Artist: Stu Eichel
Located in historic Hubbard Hall in Cambridge, NY, and amidst the rolling hills of Washington County in upstate New York, Valley Artisans Market is one of the oldest arts cooperatives in the country. Local fine artists and craftsmen work in a variety of hand-crafted media including glass, paper, cloth, photography, oil paintings, pastels, wood, mosaic, sculpture, metal, jewelry, ceramics and more. The Small Gallery features rotating shows by members and guest artists, and the market is always staffed by one of its artisan members.
Currently at the market…
February 20, 2020 - March 18, 2020
Artist Reception will be held on Saturday, February 22nd, 3-5pm.
Artist will give an informal talk about his work at 4pm
The public is welcome!
Since I retired from teaching art in the Queensbury school system (35-½ years) in 2001 I have been creating paintings at the rate of one per month and a half, with time off for those busy times like November and December. Some years have been more productive and some years have been less productive. One thing is clear, though, I am still painting after 18 years.
I have worked my way through many different areas of subject matter.
Lately I have been involved in creating images of different foods. The food paintings started out as a joke and then grew into focused still lifes. That is, the food has been taken out of the still life and been given star billing. I have also been creating small collages of tinfoil that I then turn into larger paintings. They are realistic but look abstract. I thought I would like to focus on those two subjects for this show and then throw in a few off-topic paintings that are recent but don’t fit any category similar to the others. That’s why I call this show “Food and Foil Paintings, et.al.”
For more information on Paul, visit his website at http://paulmchapmanart.com/bio-res-page.html
Member Carol Law Conklin, of Amity Farm Batik, writes about making batik using bleach while enjoying the summer weather:
Losing the color
It was a beautiful summer morning. Hazy and not too hot. The gentle breeze felt good as I stood at the top of the hill behind our house. Mist slowly rose and changed the soft colors of the expansive view. The mountains, arranged in subtle layers of blues, greens and purple formed the backdrop as birds and insects fill the air with their music. There is so much life this time of year. Back at home, I’m contemplating the colors I want in several batik that have already gone through many dyebaths. As the dyes are translucent, there are limits to overlays of opposite colors. In order to achieve what I want it will be necessary to bleach out some areas before the desired color can be added.
The summer weather is the best for doing discharge dyeing (bleaching). This process is something not to be done inside. The bleach, which removes the color wherever the wax has not been applied to save the design, has quite strong fumes. To stop the bleaching action, I plunge the fabric into a solution of water and vinegar, gently agitated and left there for approximately 15 minutes. This produces more toxic fumes. The commercial product, “Bleach Stop” (sodium thiosulfate crystals), is even more effective, but I believe have stronger fumes. A respirator mask is recommended when working around toxic fumes and good ventilation is essential.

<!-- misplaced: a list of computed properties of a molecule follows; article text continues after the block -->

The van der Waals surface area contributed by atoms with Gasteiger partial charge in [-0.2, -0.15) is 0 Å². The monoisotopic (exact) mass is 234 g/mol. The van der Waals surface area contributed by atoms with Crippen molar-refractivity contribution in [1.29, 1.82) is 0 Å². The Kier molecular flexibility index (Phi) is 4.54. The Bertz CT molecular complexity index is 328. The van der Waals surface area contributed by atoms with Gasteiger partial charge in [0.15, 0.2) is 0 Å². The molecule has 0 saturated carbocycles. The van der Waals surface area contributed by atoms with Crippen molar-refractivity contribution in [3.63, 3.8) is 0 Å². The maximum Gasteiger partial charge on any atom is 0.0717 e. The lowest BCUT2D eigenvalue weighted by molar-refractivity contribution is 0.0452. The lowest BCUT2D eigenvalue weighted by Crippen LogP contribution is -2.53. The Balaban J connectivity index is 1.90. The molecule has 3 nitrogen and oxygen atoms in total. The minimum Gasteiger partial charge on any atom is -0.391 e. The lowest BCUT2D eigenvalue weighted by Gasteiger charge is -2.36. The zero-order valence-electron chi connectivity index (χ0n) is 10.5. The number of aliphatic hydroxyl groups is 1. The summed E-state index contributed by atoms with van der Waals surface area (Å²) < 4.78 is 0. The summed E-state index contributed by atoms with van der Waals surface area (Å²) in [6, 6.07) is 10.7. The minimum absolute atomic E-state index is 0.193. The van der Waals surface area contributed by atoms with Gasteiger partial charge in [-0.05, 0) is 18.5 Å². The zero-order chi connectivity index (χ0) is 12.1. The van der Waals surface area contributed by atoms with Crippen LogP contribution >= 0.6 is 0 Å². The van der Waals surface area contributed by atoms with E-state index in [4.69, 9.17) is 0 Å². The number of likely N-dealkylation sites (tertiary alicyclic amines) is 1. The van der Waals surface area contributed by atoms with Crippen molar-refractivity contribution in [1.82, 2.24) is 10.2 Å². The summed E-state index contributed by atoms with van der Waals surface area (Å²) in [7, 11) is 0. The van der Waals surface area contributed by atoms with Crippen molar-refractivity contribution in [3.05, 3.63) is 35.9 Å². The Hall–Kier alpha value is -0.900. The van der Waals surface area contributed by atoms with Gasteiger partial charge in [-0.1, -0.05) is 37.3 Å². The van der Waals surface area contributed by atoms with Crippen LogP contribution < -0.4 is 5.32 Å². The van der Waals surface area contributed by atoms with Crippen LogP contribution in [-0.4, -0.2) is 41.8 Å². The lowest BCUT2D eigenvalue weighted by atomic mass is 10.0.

Different dyes and intensities of dye bleach in a variety of unpredictable ways. When using strong solutions for bleaching deep colors be extra careful. Acid and chlorine combined can kill! Monitor and stir the fabric as it bleaches. Various fabrics and dyelots take different times. Blue seems to bleach out overly quickly and thoroughly. Some colors change to a new color and not beige or white. Silk can stand only very weak bleaching without causing the fabric to deteriorate. Vinegar has an additional bleaching action and results are unpredictable as well as fascinating.
The photos show a batik in the bleaching tub, after bleaching and finally you can see my “Appaloosa Horse in Flower Field” at the top of the page after the re-dyeing and with the wax ironed out, bright and expressing the summer season.
Find more batik, articles and tutorials on Carol’s website: www.amityfarmbatik.com
- Paul Chapman – Food and Foil Paintings, et al.
February 20, 2020 10:00 am - March 18, 2020 5:00 pm
- Elizabeth Phillips
March 20, 2020 10:00 am - April 14, 2020 5:00 pm
- Lynne Kerr – Photography
April 17, 2020 10:00 am - May 12, 2020 5:00 pm
- Cheryl Gutmaker & Kathy Klompas – Mixed Media
May 15, 2020 10:00 am - June 9, 2020 5:00 pm
- Kevin Kuhme – Water Color
June 12, 2020 10:00 am - July 7, 2020 5:00 pm
- Chalice Mitchell
July 10, 2020 10:00 am - August 4, 2020 5:00 pm
- Laura Leigh Lanchantin
August 7, 2020 10:00 am - September 1, 2020 5:00 pm
- Anne Dambrowski and Sandy Brett
September 4, 2020 10:00 am - September 29, 2020 5:00 pm
- Julie Branch
October 2, 2020 10:00 am - October 27, 2020 5:00 pm
- Ian Creitz – Photography
October 30, 2020 10:00 am - November 21, 2020 4:00 pm
- Annual Holiday Show
November 27, 2020 - December 31, 2020
See past shows →
Valley Artisans Market is open for its spring hours: Wednesday through Sunday, 10 am-5 pm. Come check us out!
Valley Artisans Market is open seven day a week through New Year's. Come in and see our Christmas tree decorated with ornaments as well as all our lovely handmade work that makes great gifts for family, teachers, hostesses, secret Santa exchanges, Yankee swap parties...